It’s no secret that throughout the centuries, musical genres borrowed and expanded upon each other. It was, and is, no different in rock & roll. In boomer-era rock, classical references could be as simple as assigning a title and featuring the style of a classical instrument, like Classical Gas, the 1968 hit by Mason Williams, or be as complex as incorporating whole sections of classical compositions within a modern interpretation. Some boomers did not know that there were songs of the 1950s and ’60s that had their origins in music that was, in some cases, hundreds of years old. Rock & roll had its detractors right from the start. So some people think that by adding a dash of classical — “real music” — rock & roll might gain a measure of acceptability. Mister Boomer thinks that in the feel-good Boomer Generation, it was more likely a case of, “if the tune fits, record it.” Here are a few songs that either “borrowed” classical melodies or were inspired by them. Some you may recall, and some you may not have known had classical origins:
A Lover’s Concerto – The Toys (1965)
The catchy melody to this hit by the Toys was actually known in its day to be a faithful interpretation of Minuet in G Major, by Johann Sebastian Bach. Yet we now know that Bach himself had borrowed the melody from Christian Petzold, who wrote it as Minuet in G Minor in 1725.
Catch A Falling Star – Perry Como (1957)
The song was a big hit — and also Perry Como’s last hit — but the music originated in Johannes Brahms’ Academic Festival Overture (1880).
Pop Art Goes Mozart – The Tornados (1966)
The English band that brought us the classic Telstar instrumental in 1962 recorded this classical rock interpretation of a Mozart tune a few years later.
Bumble Boogie – B. Bumble & the Stingers (1961)
Based on Flight of the Bumble Bee by Rimsky-Korsakov (1899-1900), this rock/boogie woogie piano version reached number 21 on the Top 100. The band followed up on this classical amalgam with Nut Rocker a year later. This time, the song was inspired by Tchaikovsky’s 1892 Nutcracker ballet. Emerson, Lake & Palmer released a version of Nut Rocker in 1970.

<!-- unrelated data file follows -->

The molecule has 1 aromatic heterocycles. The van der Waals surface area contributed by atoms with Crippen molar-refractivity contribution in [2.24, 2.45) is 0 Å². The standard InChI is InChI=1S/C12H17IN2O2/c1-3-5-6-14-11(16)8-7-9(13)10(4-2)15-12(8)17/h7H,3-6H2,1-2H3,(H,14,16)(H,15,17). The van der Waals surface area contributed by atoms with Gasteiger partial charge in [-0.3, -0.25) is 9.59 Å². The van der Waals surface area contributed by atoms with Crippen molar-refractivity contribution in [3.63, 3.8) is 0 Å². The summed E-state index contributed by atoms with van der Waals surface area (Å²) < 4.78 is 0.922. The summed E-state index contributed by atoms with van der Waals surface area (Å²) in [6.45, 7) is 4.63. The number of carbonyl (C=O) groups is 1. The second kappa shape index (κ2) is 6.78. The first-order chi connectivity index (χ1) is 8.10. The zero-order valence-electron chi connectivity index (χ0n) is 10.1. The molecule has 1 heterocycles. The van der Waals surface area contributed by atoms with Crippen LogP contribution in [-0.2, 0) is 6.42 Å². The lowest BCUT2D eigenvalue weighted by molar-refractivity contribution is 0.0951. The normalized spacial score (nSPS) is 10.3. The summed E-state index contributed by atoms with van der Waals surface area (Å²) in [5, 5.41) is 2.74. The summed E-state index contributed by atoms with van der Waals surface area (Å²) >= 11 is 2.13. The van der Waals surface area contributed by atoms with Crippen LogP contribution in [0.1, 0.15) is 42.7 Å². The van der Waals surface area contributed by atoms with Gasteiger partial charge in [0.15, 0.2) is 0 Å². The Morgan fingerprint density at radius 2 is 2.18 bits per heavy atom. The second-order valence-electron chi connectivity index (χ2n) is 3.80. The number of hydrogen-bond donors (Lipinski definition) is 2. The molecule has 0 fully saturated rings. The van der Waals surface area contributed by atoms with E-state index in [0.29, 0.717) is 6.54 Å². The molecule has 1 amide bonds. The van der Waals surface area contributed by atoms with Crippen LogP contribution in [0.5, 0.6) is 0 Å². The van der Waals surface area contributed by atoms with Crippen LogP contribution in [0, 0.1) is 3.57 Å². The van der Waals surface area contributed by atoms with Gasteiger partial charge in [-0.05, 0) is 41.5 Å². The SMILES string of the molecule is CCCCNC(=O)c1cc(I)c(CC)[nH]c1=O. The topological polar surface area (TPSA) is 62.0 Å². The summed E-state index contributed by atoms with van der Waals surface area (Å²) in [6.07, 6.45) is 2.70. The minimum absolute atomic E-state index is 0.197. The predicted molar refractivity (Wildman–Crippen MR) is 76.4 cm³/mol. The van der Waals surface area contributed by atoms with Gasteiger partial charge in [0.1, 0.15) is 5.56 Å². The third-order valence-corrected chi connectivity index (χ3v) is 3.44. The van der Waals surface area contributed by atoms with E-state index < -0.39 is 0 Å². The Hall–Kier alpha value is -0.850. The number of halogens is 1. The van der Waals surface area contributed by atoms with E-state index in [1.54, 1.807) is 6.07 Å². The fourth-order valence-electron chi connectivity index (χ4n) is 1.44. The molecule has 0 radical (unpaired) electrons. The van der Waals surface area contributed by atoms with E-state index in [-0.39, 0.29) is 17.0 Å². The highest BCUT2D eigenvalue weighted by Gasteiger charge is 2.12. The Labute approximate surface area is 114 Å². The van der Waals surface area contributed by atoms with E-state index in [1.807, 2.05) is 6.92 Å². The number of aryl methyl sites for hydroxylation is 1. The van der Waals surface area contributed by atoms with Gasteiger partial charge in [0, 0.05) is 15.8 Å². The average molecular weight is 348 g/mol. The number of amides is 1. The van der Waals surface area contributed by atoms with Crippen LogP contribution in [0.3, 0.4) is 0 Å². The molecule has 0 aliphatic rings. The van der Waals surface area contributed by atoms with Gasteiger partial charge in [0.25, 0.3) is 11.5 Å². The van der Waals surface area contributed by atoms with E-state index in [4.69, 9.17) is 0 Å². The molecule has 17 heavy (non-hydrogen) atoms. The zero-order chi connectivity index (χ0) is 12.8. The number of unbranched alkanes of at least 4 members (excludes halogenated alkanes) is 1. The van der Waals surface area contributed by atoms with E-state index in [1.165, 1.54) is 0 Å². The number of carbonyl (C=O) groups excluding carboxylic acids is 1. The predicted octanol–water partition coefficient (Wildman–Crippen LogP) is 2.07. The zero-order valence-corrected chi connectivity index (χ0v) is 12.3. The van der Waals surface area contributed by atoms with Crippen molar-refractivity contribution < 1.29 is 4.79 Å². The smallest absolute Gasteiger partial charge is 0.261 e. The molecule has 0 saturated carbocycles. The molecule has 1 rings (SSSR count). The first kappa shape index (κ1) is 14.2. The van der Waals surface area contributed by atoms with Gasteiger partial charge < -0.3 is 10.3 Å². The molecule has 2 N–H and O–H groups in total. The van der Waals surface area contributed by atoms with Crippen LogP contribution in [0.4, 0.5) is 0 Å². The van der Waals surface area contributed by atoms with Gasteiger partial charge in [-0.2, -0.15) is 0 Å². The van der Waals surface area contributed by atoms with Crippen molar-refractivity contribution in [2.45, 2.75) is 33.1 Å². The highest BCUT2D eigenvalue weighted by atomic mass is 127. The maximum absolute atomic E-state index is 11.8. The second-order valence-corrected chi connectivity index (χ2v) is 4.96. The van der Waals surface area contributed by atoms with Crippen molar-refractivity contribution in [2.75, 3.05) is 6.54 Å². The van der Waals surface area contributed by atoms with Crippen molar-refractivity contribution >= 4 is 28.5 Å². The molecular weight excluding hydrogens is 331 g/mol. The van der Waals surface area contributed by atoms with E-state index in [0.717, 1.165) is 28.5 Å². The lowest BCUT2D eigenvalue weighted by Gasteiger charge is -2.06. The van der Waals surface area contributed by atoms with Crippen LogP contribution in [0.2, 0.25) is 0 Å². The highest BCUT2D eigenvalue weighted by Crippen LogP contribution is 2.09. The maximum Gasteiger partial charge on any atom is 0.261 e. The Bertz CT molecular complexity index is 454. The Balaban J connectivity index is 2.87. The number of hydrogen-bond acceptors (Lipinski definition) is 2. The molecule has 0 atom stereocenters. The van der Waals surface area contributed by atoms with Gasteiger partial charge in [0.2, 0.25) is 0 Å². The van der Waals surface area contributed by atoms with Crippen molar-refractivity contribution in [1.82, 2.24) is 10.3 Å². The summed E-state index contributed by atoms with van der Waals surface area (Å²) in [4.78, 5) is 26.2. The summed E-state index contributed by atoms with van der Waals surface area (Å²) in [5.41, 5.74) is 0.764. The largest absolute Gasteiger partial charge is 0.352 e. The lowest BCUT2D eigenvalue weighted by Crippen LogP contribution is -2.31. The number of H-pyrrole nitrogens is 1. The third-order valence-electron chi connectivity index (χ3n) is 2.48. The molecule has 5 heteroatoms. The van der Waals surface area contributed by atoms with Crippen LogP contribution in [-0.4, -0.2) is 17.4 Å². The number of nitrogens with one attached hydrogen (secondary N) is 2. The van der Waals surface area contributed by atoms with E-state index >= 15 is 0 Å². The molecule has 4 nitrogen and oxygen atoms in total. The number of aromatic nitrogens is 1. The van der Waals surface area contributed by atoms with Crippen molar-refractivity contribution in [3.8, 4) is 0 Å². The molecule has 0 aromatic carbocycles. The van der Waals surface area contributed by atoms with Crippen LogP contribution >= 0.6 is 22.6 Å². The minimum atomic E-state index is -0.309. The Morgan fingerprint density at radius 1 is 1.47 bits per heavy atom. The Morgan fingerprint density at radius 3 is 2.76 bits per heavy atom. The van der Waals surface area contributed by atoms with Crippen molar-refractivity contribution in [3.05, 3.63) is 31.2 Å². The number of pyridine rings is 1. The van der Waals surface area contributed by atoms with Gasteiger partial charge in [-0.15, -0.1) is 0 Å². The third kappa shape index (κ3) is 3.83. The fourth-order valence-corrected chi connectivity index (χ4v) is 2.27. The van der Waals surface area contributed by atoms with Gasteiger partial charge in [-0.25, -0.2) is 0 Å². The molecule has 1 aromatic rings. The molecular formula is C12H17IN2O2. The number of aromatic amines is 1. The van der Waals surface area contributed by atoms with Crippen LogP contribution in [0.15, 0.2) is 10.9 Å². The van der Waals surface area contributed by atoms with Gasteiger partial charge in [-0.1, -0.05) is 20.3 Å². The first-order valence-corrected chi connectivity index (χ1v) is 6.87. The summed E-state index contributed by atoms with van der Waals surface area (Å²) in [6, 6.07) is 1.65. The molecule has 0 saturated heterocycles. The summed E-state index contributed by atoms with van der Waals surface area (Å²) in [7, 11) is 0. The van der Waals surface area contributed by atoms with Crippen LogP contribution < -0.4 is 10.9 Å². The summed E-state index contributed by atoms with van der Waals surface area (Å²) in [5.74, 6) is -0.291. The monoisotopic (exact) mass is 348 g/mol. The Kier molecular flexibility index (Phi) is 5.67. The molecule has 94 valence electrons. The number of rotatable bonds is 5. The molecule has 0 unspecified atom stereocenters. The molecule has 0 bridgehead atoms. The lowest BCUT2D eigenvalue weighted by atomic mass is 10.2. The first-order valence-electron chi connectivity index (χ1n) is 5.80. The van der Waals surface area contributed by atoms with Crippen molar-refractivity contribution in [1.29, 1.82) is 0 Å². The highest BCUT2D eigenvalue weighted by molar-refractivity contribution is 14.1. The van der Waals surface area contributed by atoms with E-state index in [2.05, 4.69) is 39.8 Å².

Switched-on Bach – Walter Carlos (1968)
Walter Carlos was in the process of becoming Wendy Carlos when he began working with Bob Moog, the inventor of the Moog Synthesizer. Mr. Moog’s invention wasn’t exactly selling well, in no small part because it was not considered a valid musical instrument, and was extremely expensive. Walter Carlos had been experimenting with electronic music, and since he could not afford a Moog, struck a deal with Bob Moog. Carlos recorded classical music to showcase the instrument’s capabilities, and after a number of sample songs were released, Moog gave Carlos an instrument. In 1968, the result of Carlos’ experiments was Switched-on Bach, which, ironically, became the largest selling classical album up to that point. On the pop charts, it reached the number 10 spot.
Wendy went on to compose the soundtracks for A Clockwork Orange (1971), The Shining (1980) and Tron (1982).
The 1970s was a particularly good decade for the influence of classical music in rock, most notably with the growing popularity of progressive rock bands like King Crimson, the Moody Blues, Procul Harem and Emerson, Lake & Palmer.
American Tune – Paul Simon (1973)
On his third solo album after splitting with Art Garfunkel, Paul Simon took inspiration from Johann Sebastian Bach’s St. Matthew Passion (1727). Bach’s version was in turn inspired by the German hymn, O Sacred Head, Now Wounded, which itself came from an earlier secular song by Hans Leo Hassler.
Could It Be Magic – Barry Manilow (1973)
Manilow released the song three times, first before he became famous in a group called the Featherbed. In the 1973 version, Manilow begins his version by playing Frederic Chopin’s Prelude in C Minor on the piano, which itself becomes the prelude to his lyrics (co-written with Adrienne Anderson) that makes use of the Chopin melody to complete the song.
Pictures At An Exhibition – Emerson, Lake & Palmer (1974)
It was Keith Emerson who pitched the idea of the trio arranging and recording Modest Mussorsky’s Pictures At An Exhibition (1874). It reached number 10 on the U.S. charts that year, but was not originally supposed to be released as a rock album at all. Fearing a lack of rock radio airplay, Atlantic Records wanted to release the record, which had been recorded from a live performance, on their classical label, Nonesuch. The band, in turn, feared it would disappear in the classical realm and shelved the project until the success of their second album, Tarkus, gave the record company enough confidence to sell it as a rock interpretation.
In 1976, the band released Works Volume 1, a double album, that contained several classical cover-interpretations. There were two each by Prokofiev and Bach, and an impressive version of Aaron Copland’s, Fanfare for the Common Man. Copland himself gave the band permission to release it. As a single, it topped out at number 12 on U.S. charts.
Of course, there were many, many more. How about you, boomers? Did you like a little classical mixed in with your rock?